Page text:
It is also possible to obtain the polymers according to the invention by separating off the low molecular weight fraction by fractionation in the case of polymers having a bimodal distribution and polymers having a higher modality.
 The moldings produced from oxymethylene polymers according to the invention which are obtained in this manner have outstanding low-temperature notched impact strengths and high moduli of elasticity in combination with good chemical stability.
 The shaping can be effected by known molding processes, for example by blow molding or by injection molding.
 The invention also relates to the use of the oxymethylene polymers described above for the production of moldings having good low-temperature notched impact strength.
 The following examples explain the invention without limiting it.
According to the Invention
 The polymerization was carried out in a gas-tight, pressure-stable twin-screw extruder having 7 separately adjustable heating stages of approximately equal length (=zones 1 to 7). The starting compounds were metered in by means of HPLC pumps and mixed efficiently in the premixing zone by static mixing elements before they entered the extruder for polymerization. The deactivator used was a mixture of 0.2% by weight of triethylamine in 1,3-dioxolane. This solution was metered in between zones 5 and 6 at a delivery rate of 40 g/h.
 4 kg/h of trioxane preheated to 80° C. and 40 g/h of methylal in which 300 ppm of trifluoromethanesulfonic acid and 600 ppm of triethylammonium hydrogen triflate were dissolved were pumped into the extruder at a shaft rotation speed of 120 rpm. The pressure was kept constant at 18 bar by a pressure control valve at the end of the extruder. The temperatures for the individual heating zones were as follows:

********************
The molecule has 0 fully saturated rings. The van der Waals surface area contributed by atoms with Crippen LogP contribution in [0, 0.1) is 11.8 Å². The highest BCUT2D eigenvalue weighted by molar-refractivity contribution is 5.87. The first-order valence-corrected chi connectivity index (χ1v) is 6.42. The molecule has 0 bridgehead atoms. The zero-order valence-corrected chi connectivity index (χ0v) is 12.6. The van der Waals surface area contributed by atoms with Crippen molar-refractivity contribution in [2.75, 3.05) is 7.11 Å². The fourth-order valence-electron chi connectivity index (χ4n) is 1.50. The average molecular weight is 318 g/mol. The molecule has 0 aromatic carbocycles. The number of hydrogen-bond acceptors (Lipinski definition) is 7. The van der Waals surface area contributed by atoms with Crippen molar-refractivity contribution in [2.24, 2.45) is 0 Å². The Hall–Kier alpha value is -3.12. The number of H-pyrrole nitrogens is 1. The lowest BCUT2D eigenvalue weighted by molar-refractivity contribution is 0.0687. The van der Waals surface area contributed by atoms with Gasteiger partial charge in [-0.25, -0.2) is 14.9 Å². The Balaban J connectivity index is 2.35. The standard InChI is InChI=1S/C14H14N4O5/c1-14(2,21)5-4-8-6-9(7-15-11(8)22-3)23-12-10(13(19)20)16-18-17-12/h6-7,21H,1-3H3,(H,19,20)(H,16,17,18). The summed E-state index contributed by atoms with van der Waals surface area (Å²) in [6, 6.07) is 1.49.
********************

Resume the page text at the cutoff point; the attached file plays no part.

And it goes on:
TABLE-US-00001 Zone: 1 2 3 4 5 6 7 Temperature in ° C.: 110 120 135 150 160 170 170
 The residence time in the extruder was about 1 min. The polymers were discharged as a melt and collected in a receiving vessel. After cooling, polymer samples were dissolved in dimethylacetamide (=DMAc) at the boiling point and boiled for about 1 h in order to remove unstable chain ends. The polymers precipitated after cooling were boiled twice in methanol, filtered and dried. The molecular weight distribution of the polymer had a low molecular weight fraction of 3% by weight.
COMPARATIVE EXAMPLES 2 to 4
 As Comparative example 2, the oxymethylene polymer of Example 1 of EP 716,105 was reproduced.
 The oxymethylene polymer of Comparative example 3 was prepared as follows: 0.1 ml of a solution of trifluoromethanesulfonic acid (200 ppm) in methylal was added to a mixture of 100 g of 1,3,5-trioxane and 0.7 g of 1,3-dioxolane at 100° C. with stirring. The reaction product which was solid after a reaction time of about 5 min was dissolved in DMAc at the boiling point and refluxed for 1 h in order to remove unstable chain ends. The polymer precipitated after cooling was boiled twice in methanol, filtered and dried.
 As Comparative example 4, the commercial product Delrin® 100P was used and characterized.
 Details of the samples investigated are to be found in the table below.
TABLE-US-00002 Low molecular Melt weight volume Notched fraction rate Tensile impact (% by Comonomer MVR190/ modulus of strength Example weight) content 2.16 (ml/ elasticity -30° C. no. (*) (mol %) 10 min) (MPa) (kJ/m2) 1 3 0.28 2.1 2900 13 2 0 0.55 2.4 2800 13.2 3 12 0.28 2 2850 9.1 4 0 0 2.5 2645 13.5 (*): the low molecular weight fraction in % by weight was calculated from the ratio of the peak areas of the corresponding GPC curves. The GPC measurements were carried out in hexafluoroisopropancl and PMMA was used as a standard.
Separation of the Low Molecular Weight Constituents from Oxymethylene Polymers
 4 g of oxymethylene polymer having a melt volume rate of 2.5 ml/10 min and a proportion of low molecular weight fractions of 10% by weight were heated to 170° C. in 40 g of a mixture of 85% by weight of methanol, 15% by weight of water and 500 ppm of triethylamine for 10 min in an autoclave with stirring. After cooling to room temperature (without stirring), the supernatant turbid liquid was separated from the coarse polymer particles lying on the bottom by simple decantation. After drying, the coarse polymer particles had a weight of 3.4 g and possessed a low molecular weight fraction of 5% by weight.
Patent applications by Horst Roeschert, Ober-Hilbersheim DE
Patent applications by Michael Haubs, Bad Kreuznach DE
Patent applications by Michael Hoffmockel, Niedernhausen DE
Patent applications by Robert Gronner, Earlanger, KY US
Patent applications by TICONA GMBH
Patent applications in class Polymerizing in the presence of a specified material other than a reactant
Patent applications in all subclasses Polymerizing in the presence of a specified material other than a reactant